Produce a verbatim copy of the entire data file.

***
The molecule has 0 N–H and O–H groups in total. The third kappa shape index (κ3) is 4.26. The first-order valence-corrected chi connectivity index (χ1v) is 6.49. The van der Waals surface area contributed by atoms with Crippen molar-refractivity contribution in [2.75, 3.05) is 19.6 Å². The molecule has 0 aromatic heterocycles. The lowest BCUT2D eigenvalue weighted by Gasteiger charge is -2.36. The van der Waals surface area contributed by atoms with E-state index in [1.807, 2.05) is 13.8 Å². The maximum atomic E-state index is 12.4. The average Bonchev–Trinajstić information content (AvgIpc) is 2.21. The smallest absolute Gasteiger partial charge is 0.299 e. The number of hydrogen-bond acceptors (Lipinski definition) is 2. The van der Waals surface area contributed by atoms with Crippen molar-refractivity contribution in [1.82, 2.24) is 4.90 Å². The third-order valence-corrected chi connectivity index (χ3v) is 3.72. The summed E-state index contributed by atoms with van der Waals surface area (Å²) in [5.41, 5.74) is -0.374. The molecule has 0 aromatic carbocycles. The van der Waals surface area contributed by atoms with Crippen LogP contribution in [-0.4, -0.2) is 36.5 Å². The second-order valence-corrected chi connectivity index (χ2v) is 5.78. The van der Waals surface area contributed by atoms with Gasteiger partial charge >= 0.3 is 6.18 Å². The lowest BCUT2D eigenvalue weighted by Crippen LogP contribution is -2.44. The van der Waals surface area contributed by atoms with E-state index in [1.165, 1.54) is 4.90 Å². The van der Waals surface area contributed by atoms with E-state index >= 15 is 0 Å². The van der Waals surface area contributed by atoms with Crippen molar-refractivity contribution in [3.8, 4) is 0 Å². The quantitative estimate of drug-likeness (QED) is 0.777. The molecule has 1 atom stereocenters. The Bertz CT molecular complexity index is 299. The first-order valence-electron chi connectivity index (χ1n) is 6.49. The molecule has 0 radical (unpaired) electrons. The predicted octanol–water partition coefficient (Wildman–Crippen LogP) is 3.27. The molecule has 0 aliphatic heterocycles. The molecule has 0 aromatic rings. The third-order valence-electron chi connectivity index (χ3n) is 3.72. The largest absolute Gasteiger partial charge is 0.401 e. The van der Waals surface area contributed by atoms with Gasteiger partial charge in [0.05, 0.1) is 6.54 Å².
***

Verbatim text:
The molecule has 0 N–H and O–H groups in total. The third kappa shape index (κ3) is 4.26. The first-order valence-corrected chi connectivity index (χ1v) is 6.49. The van der Waals surface area contributed by atoms with Crippen molar-refractivity contribution in [2.75, 3.05) is 19.6 Å². The molecule has 0 aromatic heterocycles. The lowest BCUT2D eigenvalue weighted by Gasteiger charge is -2.36. The van der Waals surface area contributed by atoms with E-state index in [1.807, 2.05) is 13.8 Å². The maximum atomic E-state index is 12.4. The average Bonchev–Trinajstić information content (AvgIpc) is 2.21. The smallest absolute Gasteiger partial charge is 0.299 e. The number of hydrogen-bond acceptors (Lipinski definition) is 2. The van der Waals surface area contributed by atoms with Crippen molar-refractivity contribution in [1.82, 2.24) is 4.90 Å². The third-order valence-corrected chi connectivity index (χ3v) is 3.72. The summed E-state index contributed by atoms with van der Waals surface area (Å²) in [5.41, 5.74) is -0.374. The molecule has 0 aromatic carbocycles. The van der Waals surface area contributed by atoms with Crippen LogP contribution in [-0.4, -0.2) is 36.5 Å². The second-order valence-corrected chi connectivity index (χ2v) is 5.78. The van der Waals surface area contributed by atoms with Gasteiger partial charge >= 0.3 is 6.18 Å². The lowest BCUT2D eigenvalue weighted by Crippen LogP contribution is -2.44. The van der Waals surface area contributed by atoms with E-state index in [1.165, 1.54) is 4.90 Å². The van der Waals surface area contributed by atoms with E-state index >= 15 is 0 Å². The van der Waals surface area contributed by atoms with Crippen molar-refractivity contribution in [3.8, 4) is 0 Å². The quantitative estimate of drug-likeness (QED) is 0.777. The molecule has 1 atom stereocenters. The Bertz CT molecular complexity index is 299. The first-order valence-electron chi connectivity index (χ1n) is 6.49. The molecule has 0 radical (unpaired) electrons. The predicted octanol–water partition coefficient (Wildman–Crippen LogP) is 3.27. The molecule has 0 aliphatic heterocycles. The molecule has 0 aromatic rings. The third-order valence-electron chi connectivity index (χ3n) is 3.72. The largest absolute Gasteiger partial charge is 0.401 e. The van der Waals surface area contributed by atoms with Gasteiger partial charge in [0.05, 0.1) is 6.54 Å².